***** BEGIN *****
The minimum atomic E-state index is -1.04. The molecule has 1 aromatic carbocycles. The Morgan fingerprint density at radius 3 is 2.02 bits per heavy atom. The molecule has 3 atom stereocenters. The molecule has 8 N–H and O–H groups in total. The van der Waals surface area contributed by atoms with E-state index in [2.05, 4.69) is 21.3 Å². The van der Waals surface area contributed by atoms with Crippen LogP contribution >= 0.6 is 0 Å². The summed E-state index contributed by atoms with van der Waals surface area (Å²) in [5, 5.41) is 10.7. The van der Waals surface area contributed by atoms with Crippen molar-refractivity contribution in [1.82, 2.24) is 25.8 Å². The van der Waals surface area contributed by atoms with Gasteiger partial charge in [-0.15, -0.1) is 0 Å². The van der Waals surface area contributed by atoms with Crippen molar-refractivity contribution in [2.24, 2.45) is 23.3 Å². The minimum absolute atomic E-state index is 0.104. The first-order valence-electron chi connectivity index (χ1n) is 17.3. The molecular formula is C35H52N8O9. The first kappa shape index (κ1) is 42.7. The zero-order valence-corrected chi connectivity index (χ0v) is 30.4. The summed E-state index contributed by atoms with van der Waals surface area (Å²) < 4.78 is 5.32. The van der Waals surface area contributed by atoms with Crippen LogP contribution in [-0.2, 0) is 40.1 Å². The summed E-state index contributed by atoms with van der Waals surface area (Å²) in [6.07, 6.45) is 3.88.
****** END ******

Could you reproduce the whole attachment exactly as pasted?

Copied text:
The minimum atomic E-state index is -1.04. The molecule has 1 aromatic carbocycles. The Morgan fingerprint density at radius 3 is 2.02 bits per heavy atom. The molecule has 3 atom stereocenters. The molecule has 8 N–H and O–H groups in total. The van der Waals surface area contributed by atoms with E-state index in [2.05, 4.69) is 21.3 Å². The van der Waals surface area contributed by atoms with Crippen LogP contribution >= 0.6 is 0 Å². The summed E-state index contributed by atoms with van der Waals surface area (Å²) in [5, 5.41) is 10.7. The van der Waals surface area contributed by atoms with Crippen molar-refractivity contribution in [1.82, 2.24) is 25.8 Å². The van der Waals surface area contributed by atoms with Gasteiger partial charge in [-0.15, -0.1) is 0 Å². The van der Waals surface area contributed by atoms with Crippen molar-refractivity contribution in [2.24, 2.45) is 23.3 Å². The minimum absolute atomic E-state index is 0.104. The first-order valence-electron chi connectivity index (χ1n) is 17.3. The molecular formula is C35H52N8O9. The first kappa shape index (κ1) is 42.7. The zero-order valence-corrected chi connectivity index (χ0v) is 30.4. The summed E-state index contributed by atoms with van der Waals surface area (Å²) < 4.78 is 5.32. The van der Waals surface area contributed by atoms with Crippen LogP contribution in [-0.2, 0) is 40.1 Å². The summed E-state index contributed by atoms with van der Waals surface area (Å²) in [6.07, 6.45) is 3.88.